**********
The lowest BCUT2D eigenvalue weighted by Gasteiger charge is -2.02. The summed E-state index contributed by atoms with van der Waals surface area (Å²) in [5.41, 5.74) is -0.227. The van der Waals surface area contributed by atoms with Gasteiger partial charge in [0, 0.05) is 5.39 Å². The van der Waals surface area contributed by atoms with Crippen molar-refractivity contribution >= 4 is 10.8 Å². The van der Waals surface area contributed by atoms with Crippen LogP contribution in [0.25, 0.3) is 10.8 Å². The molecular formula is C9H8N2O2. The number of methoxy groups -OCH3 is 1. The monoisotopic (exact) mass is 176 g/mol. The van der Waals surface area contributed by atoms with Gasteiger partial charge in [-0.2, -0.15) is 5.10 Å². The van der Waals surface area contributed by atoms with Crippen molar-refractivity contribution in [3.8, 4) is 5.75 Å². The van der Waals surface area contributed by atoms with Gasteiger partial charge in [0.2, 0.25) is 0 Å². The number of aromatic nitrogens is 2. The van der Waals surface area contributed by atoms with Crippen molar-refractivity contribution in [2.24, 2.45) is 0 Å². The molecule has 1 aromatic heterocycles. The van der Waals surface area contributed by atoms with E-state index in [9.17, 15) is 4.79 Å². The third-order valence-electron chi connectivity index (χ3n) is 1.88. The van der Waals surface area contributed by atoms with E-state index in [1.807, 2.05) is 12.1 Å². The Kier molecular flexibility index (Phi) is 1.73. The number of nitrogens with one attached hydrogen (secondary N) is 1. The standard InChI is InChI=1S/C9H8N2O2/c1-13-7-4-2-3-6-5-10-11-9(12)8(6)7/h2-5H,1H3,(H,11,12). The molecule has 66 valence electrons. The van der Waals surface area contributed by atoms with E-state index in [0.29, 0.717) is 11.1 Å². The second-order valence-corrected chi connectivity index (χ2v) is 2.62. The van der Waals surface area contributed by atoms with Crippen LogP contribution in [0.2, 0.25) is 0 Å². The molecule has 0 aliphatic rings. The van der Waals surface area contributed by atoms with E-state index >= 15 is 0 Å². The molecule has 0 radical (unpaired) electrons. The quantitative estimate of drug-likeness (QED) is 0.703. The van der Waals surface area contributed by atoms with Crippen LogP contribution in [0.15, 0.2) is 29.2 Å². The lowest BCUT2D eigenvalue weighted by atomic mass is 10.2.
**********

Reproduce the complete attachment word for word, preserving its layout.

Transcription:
The lowest BCUT2D eigenvalue weighted by Gasteiger charge is -2.02. The summed E-state index contributed by atoms with van der Waals surface area (Å²) in [5.41, 5.74) is -0.227. The van der Waals surface area contributed by atoms with Gasteiger partial charge in [0, 0.05) is 5.39 Å². The van der Waals surface area contributed by atoms with Crippen molar-refractivity contribution >= 4 is 10.8 Å². The van der Waals surface area contributed by atoms with Crippen LogP contribution in [0.25, 0.3) is 10.8 Å². The molecular formula is C9H8N2O2. The number of methoxy groups -OCH3 is 1. The monoisotopic (exact) mass is 176 g/mol. The van der Waals surface area contributed by atoms with Gasteiger partial charge in [-0.2, -0.15) is 5.10 Å². The van der Waals surface area contributed by atoms with Crippen molar-refractivity contribution in [3.8, 4) is 5.75 Å². The van der Waals surface area contributed by atoms with Gasteiger partial charge in [0.2, 0.25) is 0 Å². The number of aromatic nitrogens is 2. The van der Waals surface area contributed by atoms with Crippen molar-refractivity contribution in [2.24, 2.45) is 0 Å². The molecule has 1 aromatic heterocycles. The van der Waals surface area contributed by atoms with E-state index in [9.17, 15) is 4.79 Å². The third-order valence-electron chi connectivity index (χ3n) is 1.88. The van der Waals surface area contributed by atoms with E-state index in [1.807, 2.05) is 12.1 Å². The Kier molecular flexibility index (Phi) is 1.73. The number of nitrogens with one attached hydrogen (secondary N) is 1. The standard InChI is InChI=1S/C9H8N2O2/c1-13-7-4-2-3-6-5-10-11-9(12)8(6)7/h2-5H,1H3,(H,11,12). The molecule has 66 valence electrons. The van der Waals surface area contributed by atoms with E-state index in [0.29, 0.717) is 11.1 Å². The second-order valence-corrected chi connectivity index (χ2v) is 2.62. The van der Waals surface area contributed by atoms with Crippen LogP contribution in [0.2, 0.25) is 0 Å². The molecule has 0 aliphatic rings. The van der Waals surface area contributed by atoms with E-state index >= 15 is 0 Å². The molecule has 0 radical (unpaired) electrons. The quantitative estimate of drug-likeness (QED) is 0.703. The van der Waals surface area contributed by atoms with Crippen LogP contribution in [0.15, 0.2) is 29.2 Å². The lowest BCUT2D eigenvalue weighted by atomic mass is 10.2.